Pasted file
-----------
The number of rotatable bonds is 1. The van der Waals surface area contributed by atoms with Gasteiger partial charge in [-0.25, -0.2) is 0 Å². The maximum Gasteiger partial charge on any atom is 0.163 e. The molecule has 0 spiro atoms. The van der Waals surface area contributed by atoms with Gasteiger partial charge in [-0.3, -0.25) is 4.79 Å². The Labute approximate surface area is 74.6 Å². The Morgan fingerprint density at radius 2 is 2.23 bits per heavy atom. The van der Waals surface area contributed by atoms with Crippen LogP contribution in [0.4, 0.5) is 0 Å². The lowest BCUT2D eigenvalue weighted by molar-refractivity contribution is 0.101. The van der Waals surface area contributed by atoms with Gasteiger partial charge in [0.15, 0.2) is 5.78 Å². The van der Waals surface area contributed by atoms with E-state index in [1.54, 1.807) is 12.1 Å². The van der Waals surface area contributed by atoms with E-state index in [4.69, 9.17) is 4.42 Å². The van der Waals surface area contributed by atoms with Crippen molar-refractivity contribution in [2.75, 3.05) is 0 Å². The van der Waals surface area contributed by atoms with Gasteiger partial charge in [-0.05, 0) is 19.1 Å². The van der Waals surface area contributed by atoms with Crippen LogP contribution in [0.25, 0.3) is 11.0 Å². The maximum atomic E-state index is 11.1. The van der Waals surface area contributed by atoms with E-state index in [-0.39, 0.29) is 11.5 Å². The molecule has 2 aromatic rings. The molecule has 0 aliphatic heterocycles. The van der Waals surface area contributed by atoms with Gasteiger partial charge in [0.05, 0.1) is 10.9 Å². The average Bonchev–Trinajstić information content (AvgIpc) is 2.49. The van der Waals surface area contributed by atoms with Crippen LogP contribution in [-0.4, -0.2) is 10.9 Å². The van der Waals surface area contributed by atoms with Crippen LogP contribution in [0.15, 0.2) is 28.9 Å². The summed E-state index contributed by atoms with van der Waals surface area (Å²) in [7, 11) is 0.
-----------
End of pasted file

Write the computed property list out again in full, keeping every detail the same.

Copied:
The number of rotatable bonds is 1. The van der Waals surface area contributed by atoms with Gasteiger partial charge in [-0.25, -0.2) is 0 Å². The maximum Gasteiger partial charge on any atom is 0.163 e. The molecule has 0 spiro atoms. The van der Waals surface area contributed by atoms with Gasteiger partial charge in [-0.3, -0.25) is 4.79 Å². The Labute approximate surface area is 74.6 Å². The Morgan fingerprint density at radius 2 is 2.23 bits per heavy atom. The van der Waals surface area contributed by atoms with Crippen LogP contribution in [0.4, 0.5) is 0 Å². The lowest BCUT2D eigenvalue weighted by molar-refractivity contribution is 0.101. The van der Waals surface area contributed by atoms with Gasteiger partial charge in [0.15, 0.2) is 5.78 Å². The van der Waals surface area contributed by atoms with E-state index in [1.54, 1.807) is 12.1 Å². The van der Waals surface area contributed by atoms with E-state index in [4.69, 9.17) is 4.42 Å². The van der Waals surface area contributed by atoms with Crippen molar-refractivity contribution in [2.75, 3.05) is 0 Å². The van der Waals surface area contributed by atoms with Gasteiger partial charge in [-0.05, 0) is 19.1 Å². The van der Waals surface area contributed by atoms with Crippen LogP contribution in [0.25, 0.3) is 11.0 Å². The maximum atomic E-state index is 11.1. The van der Waals surface area contributed by atoms with E-state index in [-0.39, 0.29) is 11.5 Å². The molecule has 2 aromatic rings. The molecule has 0 aliphatic heterocycles. The van der Waals surface area contributed by atoms with Gasteiger partial charge in [0.05, 0.1) is 10.9 Å². The average Bonchev–Trinajstić information content (AvgIpc) is 2.49. The van der Waals surface area contributed by atoms with Crippen LogP contribution in [-0.4, -0.2) is 10.9 Å². The van der Waals surface area contributed by atoms with Crippen LogP contribution in [0.15, 0.2) is 28.9 Å². The summed E-state index contributed by atoms with van der Waals surface area (Å²) in [7, 11) is 0.